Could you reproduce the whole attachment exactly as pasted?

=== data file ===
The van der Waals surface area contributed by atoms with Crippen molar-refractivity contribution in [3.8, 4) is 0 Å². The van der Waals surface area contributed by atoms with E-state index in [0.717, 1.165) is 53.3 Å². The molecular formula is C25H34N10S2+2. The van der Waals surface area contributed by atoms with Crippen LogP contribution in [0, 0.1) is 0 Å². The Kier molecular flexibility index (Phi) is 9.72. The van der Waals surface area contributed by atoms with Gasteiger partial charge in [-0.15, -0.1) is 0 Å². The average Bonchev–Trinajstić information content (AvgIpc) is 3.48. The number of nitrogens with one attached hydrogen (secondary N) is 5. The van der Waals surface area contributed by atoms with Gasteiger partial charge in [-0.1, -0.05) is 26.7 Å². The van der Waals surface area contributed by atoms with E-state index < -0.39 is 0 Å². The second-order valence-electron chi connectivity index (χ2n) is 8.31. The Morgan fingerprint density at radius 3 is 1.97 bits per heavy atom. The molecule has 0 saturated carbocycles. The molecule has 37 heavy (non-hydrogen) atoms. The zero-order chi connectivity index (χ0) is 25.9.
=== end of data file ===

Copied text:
The van der Waals surface area contributed by atoms with Crippen molar-refractivity contribution in [3.8, 4) is 0 Å². The van der Waals surface area contributed by atoms with E-state index in [0.717, 1.165) is 53.3 Å². The molecular formula is C25H34N10S2+2. The van der Waals surface area contributed by atoms with Crippen LogP contribution in [0, 0.1) is 0 Å². The Kier molecular flexibility index (Phi) is 9.72. The van der Waals surface area contributed by atoms with Gasteiger partial charge in [-0.15, -0.1) is 0 Å². The average Bonchev–Trinajstić information content (AvgIpc) is 3.48. The number of nitrogens with one attached hydrogen (secondary N) is 5. The van der Waals surface area contributed by atoms with Gasteiger partial charge in [-0.1, -0.05) is 26.7 Å². The van der Waals surface area contributed by atoms with E-state index < -0.39 is 0 Å². The second-order valence-electron chi connectivity index (χ2n) is 8.31. The Morgan fingerprint density at radius 3 is 1.97 bits per heavy atom. The molecule has 0 saturated carbocycles. The molecule has 37 heavy (non-hydrogen) atoms. The zero-order chi connectivity index (χ0) is 25.9.